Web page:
Frank Costin of Lotus fame was bought in to come up with something more aerodynamic, and he produced this fluid spaceframe shape. The lusciously swayed nose and wing contours are topped by a bubble cockpit treatment reminiscent of Zagato.
Never let it be said, however, that William Lyons’ eye was perfect.
Eóin Doyle at Driven to Write discussing the Utah origins of the MkII body;
William Lyons was a canny businessman and something of a stylistic genius, but his approach to Utah almost derailed the programme entirely. Having carried out his styling experiments in seclusion, he presented the completed design to Heynes with strict instructions that it must not be altered. The streamlined teardrop shape was undoubtedly elegant, and it would appear, smoother through the air than its 1959 successor, but an imposed rear track width some 4” narrower than the front compromised the car’s roadholding, especially given the relatively unsophisticated live rear axle layout chosen.
A GT body mooted for the MkII. Another very low roof.
This is a pretty hot looking machine. I prefer it in fixed head, channelling a custom 49 Merc and leaving the Rover Coupe in its wake.
But yet again, was Lyons serious about this or was it a starting point before making the turret bigger?
Standing is Fred Gardner, who headed the mill. He was a key person for Lyons to see changes to the wooden body mockups at full size in short order.
William Lyons brought in aerodynamicist Malcolm Sayer for the C-type, which led to his D-type and his first road car for Jaguar; the barely-gentrified XK SS. The E-type was his as well, but Lyons took front seat for the XJ saloon.
Early proposals when it was still an E-type. The bottom one is a fantastic longnose short cabin, exceedingly rakish and well proportioned despite (or rather because of) the front wheels being thrust so far forward.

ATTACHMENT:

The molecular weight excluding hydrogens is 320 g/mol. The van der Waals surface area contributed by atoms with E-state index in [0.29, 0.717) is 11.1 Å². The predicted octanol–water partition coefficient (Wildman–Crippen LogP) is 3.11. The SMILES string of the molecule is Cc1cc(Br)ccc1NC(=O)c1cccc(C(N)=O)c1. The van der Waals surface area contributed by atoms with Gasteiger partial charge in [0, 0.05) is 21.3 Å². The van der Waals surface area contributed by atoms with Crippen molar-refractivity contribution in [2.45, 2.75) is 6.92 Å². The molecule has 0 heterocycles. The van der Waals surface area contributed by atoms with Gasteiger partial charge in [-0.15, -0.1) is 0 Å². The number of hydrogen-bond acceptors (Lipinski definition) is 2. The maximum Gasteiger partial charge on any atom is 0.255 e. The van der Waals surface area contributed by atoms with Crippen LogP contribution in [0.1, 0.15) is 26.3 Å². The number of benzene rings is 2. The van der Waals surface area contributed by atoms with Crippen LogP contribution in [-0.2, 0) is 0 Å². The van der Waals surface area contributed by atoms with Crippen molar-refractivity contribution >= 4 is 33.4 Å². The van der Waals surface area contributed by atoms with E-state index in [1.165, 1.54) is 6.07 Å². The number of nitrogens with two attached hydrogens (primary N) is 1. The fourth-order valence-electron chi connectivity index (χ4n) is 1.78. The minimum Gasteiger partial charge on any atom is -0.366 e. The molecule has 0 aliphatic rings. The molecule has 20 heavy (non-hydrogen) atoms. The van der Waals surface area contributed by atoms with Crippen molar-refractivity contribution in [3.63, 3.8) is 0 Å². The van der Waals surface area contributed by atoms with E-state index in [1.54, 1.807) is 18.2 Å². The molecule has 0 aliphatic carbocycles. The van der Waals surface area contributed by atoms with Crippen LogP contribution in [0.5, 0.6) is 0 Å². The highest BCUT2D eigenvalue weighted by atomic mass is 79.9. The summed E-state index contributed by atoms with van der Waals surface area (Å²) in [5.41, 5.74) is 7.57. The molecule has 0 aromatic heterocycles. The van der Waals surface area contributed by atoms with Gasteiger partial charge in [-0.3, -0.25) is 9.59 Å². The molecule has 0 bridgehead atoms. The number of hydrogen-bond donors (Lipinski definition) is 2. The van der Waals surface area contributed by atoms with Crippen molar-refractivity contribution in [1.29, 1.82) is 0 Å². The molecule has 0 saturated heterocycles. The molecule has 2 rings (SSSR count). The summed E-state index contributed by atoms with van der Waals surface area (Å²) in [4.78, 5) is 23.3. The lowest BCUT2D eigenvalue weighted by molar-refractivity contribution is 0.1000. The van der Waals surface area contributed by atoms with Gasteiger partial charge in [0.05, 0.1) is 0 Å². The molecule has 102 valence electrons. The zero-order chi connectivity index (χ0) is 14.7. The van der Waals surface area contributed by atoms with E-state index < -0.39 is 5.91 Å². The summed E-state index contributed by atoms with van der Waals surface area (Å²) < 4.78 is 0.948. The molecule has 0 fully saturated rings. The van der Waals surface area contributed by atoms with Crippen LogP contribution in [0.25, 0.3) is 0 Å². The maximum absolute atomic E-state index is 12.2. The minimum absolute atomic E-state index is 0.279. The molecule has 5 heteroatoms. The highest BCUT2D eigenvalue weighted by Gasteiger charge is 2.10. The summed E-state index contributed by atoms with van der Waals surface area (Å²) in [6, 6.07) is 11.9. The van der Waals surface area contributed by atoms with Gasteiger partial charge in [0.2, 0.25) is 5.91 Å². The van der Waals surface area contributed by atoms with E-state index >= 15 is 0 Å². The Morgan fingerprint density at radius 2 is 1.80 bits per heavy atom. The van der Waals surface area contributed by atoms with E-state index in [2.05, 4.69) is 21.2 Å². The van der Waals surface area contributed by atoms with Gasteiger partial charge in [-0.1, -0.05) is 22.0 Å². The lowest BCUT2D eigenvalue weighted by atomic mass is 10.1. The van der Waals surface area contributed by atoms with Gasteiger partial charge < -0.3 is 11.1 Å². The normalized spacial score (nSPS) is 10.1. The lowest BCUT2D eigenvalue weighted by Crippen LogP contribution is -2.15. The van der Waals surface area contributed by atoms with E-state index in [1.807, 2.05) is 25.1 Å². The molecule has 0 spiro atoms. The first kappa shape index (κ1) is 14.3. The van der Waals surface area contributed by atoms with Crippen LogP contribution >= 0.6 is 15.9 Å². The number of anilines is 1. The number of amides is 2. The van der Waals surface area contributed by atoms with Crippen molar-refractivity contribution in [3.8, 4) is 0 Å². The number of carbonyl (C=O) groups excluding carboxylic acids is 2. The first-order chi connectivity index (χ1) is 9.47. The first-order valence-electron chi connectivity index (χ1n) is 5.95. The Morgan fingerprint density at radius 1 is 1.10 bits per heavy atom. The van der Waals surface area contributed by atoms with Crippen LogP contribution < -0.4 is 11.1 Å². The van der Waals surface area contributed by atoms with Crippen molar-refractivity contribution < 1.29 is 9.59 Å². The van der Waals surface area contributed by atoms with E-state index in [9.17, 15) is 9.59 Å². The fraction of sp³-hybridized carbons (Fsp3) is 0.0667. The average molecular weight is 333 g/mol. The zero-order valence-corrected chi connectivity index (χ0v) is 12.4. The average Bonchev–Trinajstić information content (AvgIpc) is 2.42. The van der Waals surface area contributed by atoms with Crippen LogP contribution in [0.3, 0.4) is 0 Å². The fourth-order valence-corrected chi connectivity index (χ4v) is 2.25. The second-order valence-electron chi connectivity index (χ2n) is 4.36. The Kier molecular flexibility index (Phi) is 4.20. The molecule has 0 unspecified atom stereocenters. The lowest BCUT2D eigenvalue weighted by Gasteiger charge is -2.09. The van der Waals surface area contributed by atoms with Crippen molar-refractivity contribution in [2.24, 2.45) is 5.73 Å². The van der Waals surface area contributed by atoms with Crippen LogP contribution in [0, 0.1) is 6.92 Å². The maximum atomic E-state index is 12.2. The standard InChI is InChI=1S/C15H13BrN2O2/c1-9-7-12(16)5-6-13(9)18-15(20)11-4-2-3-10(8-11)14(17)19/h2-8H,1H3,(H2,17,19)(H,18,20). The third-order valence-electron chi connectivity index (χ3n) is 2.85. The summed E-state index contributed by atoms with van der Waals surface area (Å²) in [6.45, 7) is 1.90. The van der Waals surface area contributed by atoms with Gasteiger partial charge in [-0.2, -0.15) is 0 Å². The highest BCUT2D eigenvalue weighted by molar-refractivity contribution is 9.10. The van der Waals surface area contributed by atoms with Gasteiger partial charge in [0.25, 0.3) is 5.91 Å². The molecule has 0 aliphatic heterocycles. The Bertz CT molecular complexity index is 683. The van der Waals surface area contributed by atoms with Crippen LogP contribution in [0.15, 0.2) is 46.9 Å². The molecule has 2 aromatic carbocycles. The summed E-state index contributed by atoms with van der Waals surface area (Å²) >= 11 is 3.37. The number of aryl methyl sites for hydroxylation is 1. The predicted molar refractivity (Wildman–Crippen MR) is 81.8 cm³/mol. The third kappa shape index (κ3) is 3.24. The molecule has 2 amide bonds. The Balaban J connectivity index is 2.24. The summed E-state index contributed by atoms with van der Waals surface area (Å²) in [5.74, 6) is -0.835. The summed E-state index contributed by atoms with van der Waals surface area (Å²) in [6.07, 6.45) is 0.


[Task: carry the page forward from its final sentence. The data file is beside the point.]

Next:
Then again, the production version was pretty attractive too.
The second series XJ dropped the SWB sedan, but used the wheelbase and roofline for the XJC. Extra metal in the c-pillar called for the vinyl coverup. Very nice shape.
Probably the mostest short cabin they made was the XJS. Long nose, short cabin and long boot disguised by flying buttresses.
There was nearly also a slightly-less-short cabin version in Daimler form. AROnline tells us it was proposed after the success of the V12 H.E. in the 1980s, but they decided to leave that marque to saloons and limousines. Side-on, it looks a bit like a DeTomaso Maserati.
But tightest short cabin on a Jaguar goes to this.
In 1953, the new Pegaso V8 engine had powered a Z-102 to be the fastest car on the road. The Royal Automobile Club of Belgium had recorded one travelling at 151 mph, faster than the previous record holder – an XK120 with full underbelly tray that attained 132 mph.
William Lyons would not have this.
He responded with an even more purpose-built XK120 at Jabbeke. Legendary Jaguar test driver Norman Dewis sat under the bolted-on bubble, and blew the Pegaso out of the water.